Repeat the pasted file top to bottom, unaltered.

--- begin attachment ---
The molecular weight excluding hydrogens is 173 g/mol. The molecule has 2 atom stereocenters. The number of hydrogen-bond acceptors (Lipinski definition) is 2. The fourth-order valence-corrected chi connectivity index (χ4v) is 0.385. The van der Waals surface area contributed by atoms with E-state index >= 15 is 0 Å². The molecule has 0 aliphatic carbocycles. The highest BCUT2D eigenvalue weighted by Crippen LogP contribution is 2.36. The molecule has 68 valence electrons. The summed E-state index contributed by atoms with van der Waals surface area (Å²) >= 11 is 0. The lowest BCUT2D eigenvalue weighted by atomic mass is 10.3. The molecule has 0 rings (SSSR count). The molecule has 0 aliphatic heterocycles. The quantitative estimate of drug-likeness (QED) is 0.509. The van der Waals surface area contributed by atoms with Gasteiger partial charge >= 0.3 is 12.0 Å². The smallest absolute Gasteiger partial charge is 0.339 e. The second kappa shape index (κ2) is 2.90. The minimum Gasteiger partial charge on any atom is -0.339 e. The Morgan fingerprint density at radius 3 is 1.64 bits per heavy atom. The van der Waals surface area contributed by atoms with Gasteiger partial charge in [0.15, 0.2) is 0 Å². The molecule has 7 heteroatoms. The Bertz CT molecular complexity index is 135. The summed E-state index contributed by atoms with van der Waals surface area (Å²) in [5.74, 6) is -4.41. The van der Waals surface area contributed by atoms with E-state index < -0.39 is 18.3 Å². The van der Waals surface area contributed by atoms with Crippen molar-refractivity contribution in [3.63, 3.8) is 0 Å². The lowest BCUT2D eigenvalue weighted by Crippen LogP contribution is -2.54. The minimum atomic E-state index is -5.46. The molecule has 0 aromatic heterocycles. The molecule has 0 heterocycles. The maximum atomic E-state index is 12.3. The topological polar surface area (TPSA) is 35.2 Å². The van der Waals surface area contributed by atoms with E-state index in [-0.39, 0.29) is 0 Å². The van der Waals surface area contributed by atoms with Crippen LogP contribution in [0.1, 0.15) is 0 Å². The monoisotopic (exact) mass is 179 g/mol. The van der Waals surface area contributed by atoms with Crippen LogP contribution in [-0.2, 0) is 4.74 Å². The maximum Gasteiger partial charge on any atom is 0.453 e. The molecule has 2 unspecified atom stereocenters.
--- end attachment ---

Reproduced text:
The molecular weight excluding hydrogens is 173 g/mol. The molecule has 2 atom stereocenters. The number of hydrogen-bond acceptors (Lipinski definition) is 2. The fourth-order valence-corrected chi connectivity index (χ4v) is 0.385. The van der Waals surface area contributed by atoms with E-state index >= 15 is 0 Å². The molecule has 0 aliphatic carbocycles. The highest BCUT2D eigenvalue weighted by Crippen LogP contribution is 2.36. The molecule has 68 valence electrons. The summed E-state index contributed by atoms with van der Waals surface area (Å²) >= 11 is 0. The lowest BCUT2D eigenvalue weighted by atomic mass is 10.3. The molecule has 0 rings (SSSR count). The molecule has 0 aliphatic heterocycles. The quantitative estimate of drug-likeness (QED) is 0.509. The van der Waals surface area contributed by atoms with Gasteiger partial charge >= 0.3 is 12.0 Å². The smallest absolute Gasteiger partial charge is 0.339 e. The second kappa shape index (κ2) is 2.90. The minimum Gasteiger partial charge on any atom is -0.339 e. The Morgan fingerprint density at radius 3 is 1.64 bits per heavy atom. The van der Waals surface area contributed by atoms with Gasteiger partial charge in [0.15, 0.2) is 0 Å². The molecule has 7 heteroatoms. The Bertz CT molecular complexity index is 135. The summed E-state index contributed by atoms with van der Waals surface area (Å²) in [5.74, 6) is -4.41. The van der Waals surface area contributed by atoms with E-state index < -0.39 is 18.3 Å². The van der Waals surface area contributed by atoms with Crippen molar-refractivity contribution in [3.63, 3.8) is 0 Å². The lowest BCUT2D eigenvalue weighted by Crippen LogP contribution is -2.54. The minimum atomic E-state index is -5.46. The molecule has 0 aromatic heterocycles. The molecule has 0 heterocycles. The maximum atomic E-state index is 12.3. The topological polar surface area (TPSA) is 35.2 Å². The van der Waals surface area contributed by atoms with E-state index in [-0.39, 0.29) is 0 Å². The van der Waals surface area contributed by atoms with Crippen LogP contribution in [0.1, 0.15) is 0 Å². The monoisotopic (exact) mass is 179 g/mol. The van der Waals surface area contributed by atoms with Crippen LogP contribution in [-0.2, 0) is 4.74 Å². The maximum Gasteiger partial charge on any atom is 0.453 e. The molecule has 2 unspecified atom stereocenters.